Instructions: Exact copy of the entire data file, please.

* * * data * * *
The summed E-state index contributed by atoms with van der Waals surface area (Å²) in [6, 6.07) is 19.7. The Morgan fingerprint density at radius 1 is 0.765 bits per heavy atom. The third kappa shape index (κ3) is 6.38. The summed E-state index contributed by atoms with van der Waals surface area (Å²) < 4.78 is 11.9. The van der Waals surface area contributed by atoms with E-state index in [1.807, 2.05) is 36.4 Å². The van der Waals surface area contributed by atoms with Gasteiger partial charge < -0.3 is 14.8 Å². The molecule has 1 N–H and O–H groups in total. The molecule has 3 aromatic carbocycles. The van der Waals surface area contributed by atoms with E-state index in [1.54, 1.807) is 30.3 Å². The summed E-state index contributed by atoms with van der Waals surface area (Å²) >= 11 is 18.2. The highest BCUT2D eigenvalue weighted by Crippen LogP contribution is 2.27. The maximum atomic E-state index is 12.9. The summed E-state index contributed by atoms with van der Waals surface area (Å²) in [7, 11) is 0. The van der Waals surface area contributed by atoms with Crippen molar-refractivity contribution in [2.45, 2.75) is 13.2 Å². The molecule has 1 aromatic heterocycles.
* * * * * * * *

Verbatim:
The summed E-state index contributed by atoms with van der Waals surface area (Å²) in [6, 6.07) is 19.7. The Morgan fingerprint density at radius 1 is 0.765 bits per heavy atom. The third kappa shape index (κ3) is 6.38. The summed E-state index contributed by atoms with van der Waals surface area (Å²) < 4.78 is 11.9. The van der Waals surface area contributed by atoms with E-state index in [1.807, 2.05) is 36.4 Å². The van der Waals surface area contributed by atoms with Gasteiger partial charge < -0.3 is 14.8 Å². The molecule has 1 N–H and O–H groups in total. The molecule has 3 aromatic carbocycles. The van der Waals surface area contributed by atoms with E-state index in [1.54, 1.807) is 30.3 Å². The summed E-state index contributed by atoms with van der Waals surface area (Å²) >= 11 is 18.2. The highest BCUT2D eigenvalue weighted by Crippen LogP contribution is 2.27. The maximum atomic E-state index is 12.9. The summed E-state index contributed by atoms with van der Waals surface area (Å²) in [7, 11) is 0. The van der Waals surface area contributed by atoms with Crippen molar-refractivity contribution in [2.45, 2.75) is 13.2 Å². The molecule has 1 aromatic heterocycles.